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IN THE BLACK
CIA’s most valued Russian double agents are being assassinated one-by-one. In Langley Center itself—Jack Barrett, the Director of Central Intelligence, barely escapes assassination. When the Agency discovers the attacks originate from a Russian top secret cyberwarfare program called Chernyy Almaz, or Black Diamond, CIA must respond swiftly to shut down the attacks and begin extracting its top prized agents before they’re lost forever. Chief among them is Dr. Armand Mishenkov, the head of Russia’s research and development for cold fusion weaponry. Pursued by Russian assassins and Spetsnaz teams, Agent Dave McClure must find Mishenkov and smuggle him across Europe and to the United States—but can they make it ALIVE?
Reviews
This gripping and violent thriller follows American, Russian, and Israeli agents as they use their wits and weaponry in a worldwide fight over a defecting scientist in present-day Russia. A secret Russian program called "Black Diamond" is turning American agents into traitors and leading to the death of assets abroad. To counter this, the CIA sends crack agents Dave McClure and Tony Robertson to extract Dr. Armand Mishenkov, a physicist already attempting to make a solitary escape to the West. Russia dispatches its own team to catch Mishenkov, while Israelis are secretly protecting him. As each side becomes more desperate, the violence ratchets up.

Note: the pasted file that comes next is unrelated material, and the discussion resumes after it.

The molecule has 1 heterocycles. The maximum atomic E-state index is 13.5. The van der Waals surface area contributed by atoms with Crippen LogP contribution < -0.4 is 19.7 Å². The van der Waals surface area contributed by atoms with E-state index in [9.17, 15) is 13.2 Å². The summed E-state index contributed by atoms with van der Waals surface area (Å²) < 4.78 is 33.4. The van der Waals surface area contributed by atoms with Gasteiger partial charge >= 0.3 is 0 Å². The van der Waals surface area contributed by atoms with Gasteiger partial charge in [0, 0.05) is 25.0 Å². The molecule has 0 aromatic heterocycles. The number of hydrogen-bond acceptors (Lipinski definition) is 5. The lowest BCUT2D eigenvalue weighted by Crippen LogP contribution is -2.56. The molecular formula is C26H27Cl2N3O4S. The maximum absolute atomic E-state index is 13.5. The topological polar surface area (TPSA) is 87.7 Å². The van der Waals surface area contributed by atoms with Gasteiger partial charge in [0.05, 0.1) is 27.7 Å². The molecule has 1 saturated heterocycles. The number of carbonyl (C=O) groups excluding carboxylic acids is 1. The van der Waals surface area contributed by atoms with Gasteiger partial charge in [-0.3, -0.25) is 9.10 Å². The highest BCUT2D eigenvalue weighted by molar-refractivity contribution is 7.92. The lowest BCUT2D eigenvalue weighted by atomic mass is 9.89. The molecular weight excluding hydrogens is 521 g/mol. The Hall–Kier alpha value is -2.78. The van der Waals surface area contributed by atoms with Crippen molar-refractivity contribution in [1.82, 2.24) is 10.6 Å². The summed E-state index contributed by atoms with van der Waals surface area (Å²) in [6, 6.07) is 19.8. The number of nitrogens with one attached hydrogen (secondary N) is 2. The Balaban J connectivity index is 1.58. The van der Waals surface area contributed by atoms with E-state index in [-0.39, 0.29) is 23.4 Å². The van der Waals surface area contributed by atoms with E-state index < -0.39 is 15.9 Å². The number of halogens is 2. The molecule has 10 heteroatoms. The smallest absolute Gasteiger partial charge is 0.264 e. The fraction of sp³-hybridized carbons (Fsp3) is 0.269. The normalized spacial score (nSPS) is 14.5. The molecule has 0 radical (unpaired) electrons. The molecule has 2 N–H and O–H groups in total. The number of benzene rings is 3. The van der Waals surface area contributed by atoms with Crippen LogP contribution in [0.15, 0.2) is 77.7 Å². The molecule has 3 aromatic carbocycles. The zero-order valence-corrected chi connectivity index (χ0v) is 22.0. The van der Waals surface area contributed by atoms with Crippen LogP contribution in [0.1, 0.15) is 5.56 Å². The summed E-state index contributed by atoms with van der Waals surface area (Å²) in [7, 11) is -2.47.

Ceroni (Special Means)—who has a background in counterespionage and antiterrorism—is a master at crafting action scenes in all their bloody glory. In one fight, a "blow cracked across [his] throat, his esophagus splintering" followed by "blood and torn flesh burst out in a red spray." Other scenes are more high-tech but no less visceral, as when a thermate grenade chars flesh and scorches lungs. A car chase is beautifully staged, and a setpiece involving a hungry bear is not for the squeamish, and although the emphasis is mostly on action rather than character a scene in which an agent takes personal revenge is genuinely chilling. A few plot twists strain credulity, but the story zips along so swiftly, it scarcely matters.

Ceroni works in calmer incidents between the hostilities well, adding depth to the action-packed storyline. Before departing Russia, Mishenkov shares a warm moment with Yakov, an elderly friend. Yakov's moving act of sacrifice creates an effective counterpoint to the violence. Even McClure and Robertson’s break to discuss a few Hungarian delicacies in the same lavish prose as action scenes is refreshing—still, in every case, there's another fight around the corner. Aficionados of red-blooded actioners will eagerly follow McClure and Robertson's adventures until the hair-raising denouement.

Takeaway: Fans of fast-moving spy thrillers with sumptuously choreographed violence will not pause until the last page.

Great for fans of: Ian Fleming, Len Deighton.

Production grades
Cover: A-
Design and typography: A-
Illustrations: N/A
Editing: B
Marketing copy: B+

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